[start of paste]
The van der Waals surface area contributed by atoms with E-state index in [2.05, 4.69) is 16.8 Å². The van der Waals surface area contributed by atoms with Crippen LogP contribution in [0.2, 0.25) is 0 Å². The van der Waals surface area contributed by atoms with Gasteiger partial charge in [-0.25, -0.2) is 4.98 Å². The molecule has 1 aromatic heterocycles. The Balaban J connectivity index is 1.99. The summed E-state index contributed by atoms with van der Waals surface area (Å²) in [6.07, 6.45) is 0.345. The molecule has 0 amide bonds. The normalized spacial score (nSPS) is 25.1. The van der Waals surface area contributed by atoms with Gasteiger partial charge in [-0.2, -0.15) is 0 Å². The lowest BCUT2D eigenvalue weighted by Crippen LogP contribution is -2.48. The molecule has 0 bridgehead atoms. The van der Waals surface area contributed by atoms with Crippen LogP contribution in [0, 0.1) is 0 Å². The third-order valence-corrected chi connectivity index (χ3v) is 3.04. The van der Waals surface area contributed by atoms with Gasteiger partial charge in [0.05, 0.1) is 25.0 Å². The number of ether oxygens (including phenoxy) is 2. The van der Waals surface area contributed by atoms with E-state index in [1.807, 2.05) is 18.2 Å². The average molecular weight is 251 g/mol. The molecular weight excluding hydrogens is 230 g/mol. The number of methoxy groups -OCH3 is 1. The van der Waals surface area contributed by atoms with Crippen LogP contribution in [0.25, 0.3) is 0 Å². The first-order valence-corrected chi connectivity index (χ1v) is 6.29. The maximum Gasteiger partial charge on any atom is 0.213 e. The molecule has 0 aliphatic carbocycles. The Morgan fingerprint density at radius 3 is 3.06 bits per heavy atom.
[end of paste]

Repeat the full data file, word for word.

The van der Waals surface area contributed by atoms with E-state index in [2.05, 4.69) is 16.8 Å². The van der Waals surface area contributed by atoms with Crippen LogP contribution in [0.2, 0.25) is 0 Å². The van der Waals surface area contributed by atoms with Gasteiger partial charge in [-0.25, -0.2) is 4.98 Å². The molecule has 1 aromatic heterocycles. The Balaban J connectivity index is 1.99. The summed E-state index contributed by atoms with van der Waals surface area (Å²) in [6.07, 6.45) is 0.345. The molecule has 0 amide bonds. The normalized spacial score (nSPS) is 25.1. The van der Waals surface area contributed by atoms with Gasteiger partial charge in [-0.2, -0.15) is 0 Å². The lowest BCUT2D eigenvalue weighted by Crippen LogP contribution is -2.48. The molecule has 0 bridgehead atoms. The van der Waals surface area contributed by atoms with Crippen LogP contribution in [0, 0.1) is 0 Å². The third-order valence-corrected chi connectivity index (χ3v) is 3.04. The van der Waals surface area contributed by atoms with Gasteiger partial charge in [0.05, 0.1) is 25.0 Å². The number of ether oxygens (including phenoxy) is 2. The van der Waals surface area contributed by atoms with E-state index in [1.807, 2.05) is 18.2 Å². The average molecular weight is 251 g/mol. The molecular weight excluding hydrogens is 230 g/mol. The number of methoxy groups -OCH3 is 1. The van der Waals surface area contributed by atoms with Crippen LogP contribution in [0.25, 0.3) is 0 Å². The first-order valence-corrected chi connectivity index (χ1v) is 6.29. The maximum Gasteiger partial charge on any atom is 0.213 e. The molecule has 0 aliphatic carbocycles. The Morgan fingerprint density at radius 3 is 3.06 bits per heavy atom.